The water flowing in the creek felt like the blood in my arteries, in its movement was life. I needed a way to show it. I began to pick up red leaves and throw them in the water as my camera clicked off 2-second exposures. The red blur captured the motion; the fuzzy details and contrast of the waterfalls were like the images from the hospital. Later, I came back with red surveyor’s tape and let it run out in the creek for a few hundred feet. As I traced it with my camera, each image became more exciting.

It is moments like these when I am sure of my vision. Without forethought, I have woven a perfect thread through my work. You may recall an earlier series I did on the heart: a study of the origins of the ubiquitous valentine in contrast with the actual, anatomical organ. This was a perfect recap of that, but with the angle that the crucial flow of blood circulating through our hearts and bodies is like the flow of water through the creeks and rivers. We are all dependent on the flow of life giving fluid.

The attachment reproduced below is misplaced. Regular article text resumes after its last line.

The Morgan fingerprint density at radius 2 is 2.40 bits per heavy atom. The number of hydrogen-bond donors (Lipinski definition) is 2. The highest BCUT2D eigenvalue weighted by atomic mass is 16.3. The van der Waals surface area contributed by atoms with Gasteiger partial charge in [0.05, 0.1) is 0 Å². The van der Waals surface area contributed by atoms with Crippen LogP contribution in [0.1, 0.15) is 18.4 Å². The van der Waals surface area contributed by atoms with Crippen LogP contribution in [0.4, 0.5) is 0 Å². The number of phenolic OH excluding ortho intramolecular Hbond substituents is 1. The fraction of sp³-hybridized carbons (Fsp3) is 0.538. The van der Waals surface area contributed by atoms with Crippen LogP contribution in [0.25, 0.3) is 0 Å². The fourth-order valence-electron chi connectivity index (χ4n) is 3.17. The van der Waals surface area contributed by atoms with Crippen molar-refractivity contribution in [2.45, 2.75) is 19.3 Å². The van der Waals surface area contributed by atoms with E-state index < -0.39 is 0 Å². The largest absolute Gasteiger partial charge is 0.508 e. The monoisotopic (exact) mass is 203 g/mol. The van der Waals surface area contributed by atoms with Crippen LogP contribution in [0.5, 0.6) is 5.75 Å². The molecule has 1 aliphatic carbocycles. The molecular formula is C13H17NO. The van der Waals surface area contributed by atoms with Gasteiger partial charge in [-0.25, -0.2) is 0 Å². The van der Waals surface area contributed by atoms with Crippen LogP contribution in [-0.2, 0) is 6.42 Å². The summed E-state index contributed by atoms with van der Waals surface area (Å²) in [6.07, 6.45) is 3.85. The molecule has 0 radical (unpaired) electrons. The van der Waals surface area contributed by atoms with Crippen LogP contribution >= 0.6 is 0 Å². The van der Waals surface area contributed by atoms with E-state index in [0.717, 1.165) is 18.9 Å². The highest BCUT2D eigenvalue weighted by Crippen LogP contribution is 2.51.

I plan to keep working on this series, playing in the creek and documenting my process. I’ve included a few here for your enjoyment.

flow project



flow project


cardiac cath image 2


park preserve water patterns


park preserve water patterns



echo copy copy







In so much that an artist does, past work experiences becomes a source for new art. I think about how my past jobs inform and relate to current themes in my work. I’ve had a lot of different jobs-ornamental plasterer, carpenter, welder, house painter, sauna builder, college professor, and art preparator. The first steady job I had was painting billboards during my summers off from college.